Irene Gut Opdyke was just a teenage girl when the Nazis invaded her homeland of Poland. Training to be a nurse, she was caught between the Nazis and the Russians as they fought over ground in her country. Her story is unbelievably tragic and brutal. Her bravery, ingenuity, and self-sacrifice would be impressive for even a war hero, but when considering she was a very young woman, are downright astounding. Her story is honest and never self-congratulatory. Her multiple acts of humanity were to her the only possible ones she could ever have made.

Jennifer Armstrong, an award-winning author of historical fiction, best known for Shipwreck at the Bottom of the World: The Extraordinary True Story of Shackleton and the Endurance, which won three separate book awards, (1999 Boston Globe Horn Book Honor in nonfiction, 1999 NCTE Orbis Pictus Award for outstanding nonfiction, 1999 Riverbank Review Children's Books of Distinction - nonfiction) wrote Irene's story (as told to her) in first person narrative as Irene, providing such an immediate and raw connection to Irene and her experiences through the Holocaust as to put the reader right smack in the middle of it themselves. Being a writer, Armstrong handles Irene's story with such amazing respect and reverence, infusing each emotive scene with beautiful and haunting prose that allows this true account to read as lovely as any fiction, but always the reader is acutely aware that this is no fiction

I am of the opinion that the Holocaust is a story that lends itself particularly well to nonfiction, because it is precisely the personal, true aspect of it's horrors punctuated with contrasting acts of humanity and hope that makes any fictional tale of it seem frivolous at best, sacrilege at worst. There are enough personal, true accounts to be cautionary tales there is no need to make any up.

In My Hands won 1999 Children's Bookseller's Cuffies Award for best autobiography, 2000 Association of Booksellers for Children's Choices Award in nonfiction, and the 2000 Anisfield-Wolf Book Award, 2000 Riverbank Review Children's Book of Distinction - nonfiction. It is obvious that this is truly a highly regarded work, especially relevant to children and teens precisely because it is  a true account of a teen who experiences extraordinary events of history first hand, and not only doesn't allow herself to be a victim of this horrible time in human history, but becomes who she is going to be defined as a person precisely because she isn't passive, but is active, is instrumental, in saving lives and making a difference during a war when it seemed not many people dared to do so. Her story is one relatable and inspiring to all readers, but especially to teens who need stories and real-life heroes such as Irene Gut Opdyke.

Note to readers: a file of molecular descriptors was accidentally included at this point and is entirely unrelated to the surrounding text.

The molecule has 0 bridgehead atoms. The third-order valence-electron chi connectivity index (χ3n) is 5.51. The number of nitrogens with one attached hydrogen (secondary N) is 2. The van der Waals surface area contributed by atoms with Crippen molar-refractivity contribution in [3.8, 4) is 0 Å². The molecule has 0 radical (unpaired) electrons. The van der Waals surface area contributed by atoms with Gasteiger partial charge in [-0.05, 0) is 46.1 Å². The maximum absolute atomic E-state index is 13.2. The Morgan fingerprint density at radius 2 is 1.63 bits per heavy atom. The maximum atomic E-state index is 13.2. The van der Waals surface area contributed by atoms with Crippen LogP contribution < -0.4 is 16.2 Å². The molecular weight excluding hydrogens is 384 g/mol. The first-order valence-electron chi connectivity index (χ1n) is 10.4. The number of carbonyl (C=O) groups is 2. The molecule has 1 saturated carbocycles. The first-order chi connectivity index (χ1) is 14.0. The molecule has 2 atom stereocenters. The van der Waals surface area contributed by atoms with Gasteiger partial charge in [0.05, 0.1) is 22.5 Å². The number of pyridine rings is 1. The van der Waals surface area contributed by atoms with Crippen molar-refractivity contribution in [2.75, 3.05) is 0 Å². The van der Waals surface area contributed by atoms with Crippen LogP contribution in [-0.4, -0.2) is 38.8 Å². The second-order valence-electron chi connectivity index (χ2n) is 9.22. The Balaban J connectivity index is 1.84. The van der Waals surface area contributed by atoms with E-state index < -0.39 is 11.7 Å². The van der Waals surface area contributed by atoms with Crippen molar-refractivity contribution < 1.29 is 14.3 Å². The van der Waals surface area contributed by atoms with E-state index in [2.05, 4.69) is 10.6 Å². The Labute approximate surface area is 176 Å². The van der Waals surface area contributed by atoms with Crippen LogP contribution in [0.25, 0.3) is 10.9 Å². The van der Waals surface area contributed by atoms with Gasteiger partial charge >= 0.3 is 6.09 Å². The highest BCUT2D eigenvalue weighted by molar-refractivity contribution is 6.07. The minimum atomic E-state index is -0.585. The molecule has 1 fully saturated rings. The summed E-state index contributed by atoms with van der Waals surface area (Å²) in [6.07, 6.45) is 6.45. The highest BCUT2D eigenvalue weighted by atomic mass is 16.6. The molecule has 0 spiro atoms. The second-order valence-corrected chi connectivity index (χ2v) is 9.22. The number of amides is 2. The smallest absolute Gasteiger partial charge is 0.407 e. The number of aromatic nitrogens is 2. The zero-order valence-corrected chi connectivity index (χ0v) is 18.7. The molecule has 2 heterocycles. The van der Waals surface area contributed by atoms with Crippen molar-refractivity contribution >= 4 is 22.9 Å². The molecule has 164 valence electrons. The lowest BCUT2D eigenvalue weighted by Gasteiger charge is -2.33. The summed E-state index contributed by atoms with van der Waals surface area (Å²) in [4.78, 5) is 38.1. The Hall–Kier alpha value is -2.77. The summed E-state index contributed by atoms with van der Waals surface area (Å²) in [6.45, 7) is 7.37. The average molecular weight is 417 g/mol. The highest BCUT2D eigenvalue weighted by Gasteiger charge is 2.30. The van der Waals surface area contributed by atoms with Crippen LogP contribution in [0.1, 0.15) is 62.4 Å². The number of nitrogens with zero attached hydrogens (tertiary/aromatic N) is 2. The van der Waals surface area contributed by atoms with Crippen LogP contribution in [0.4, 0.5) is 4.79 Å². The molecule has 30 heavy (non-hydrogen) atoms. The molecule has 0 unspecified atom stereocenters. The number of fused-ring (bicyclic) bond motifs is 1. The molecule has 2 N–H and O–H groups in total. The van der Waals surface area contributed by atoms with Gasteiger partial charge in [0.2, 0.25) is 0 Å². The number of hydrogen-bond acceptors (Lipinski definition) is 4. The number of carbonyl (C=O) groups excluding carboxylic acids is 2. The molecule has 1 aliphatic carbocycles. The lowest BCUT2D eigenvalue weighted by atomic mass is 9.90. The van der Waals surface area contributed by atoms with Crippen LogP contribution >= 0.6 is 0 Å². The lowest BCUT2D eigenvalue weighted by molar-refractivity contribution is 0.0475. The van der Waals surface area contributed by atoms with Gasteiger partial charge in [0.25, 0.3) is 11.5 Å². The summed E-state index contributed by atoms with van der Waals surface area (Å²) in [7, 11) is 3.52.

I read this book because Jennifer Anderson nominated it (for a Mock-Printz) and wrote such a compelling case for it in our MSU discussion board. I want Jennifer to know that if I had finished it before nominations, I very well might have nominated it. I am positive I would have put it up for a honor. She was spot-on in her blog post when she summed it up with one word: magnificent.

Genre: Nonfiction/Memoir, Coming-of-Age, Multicultural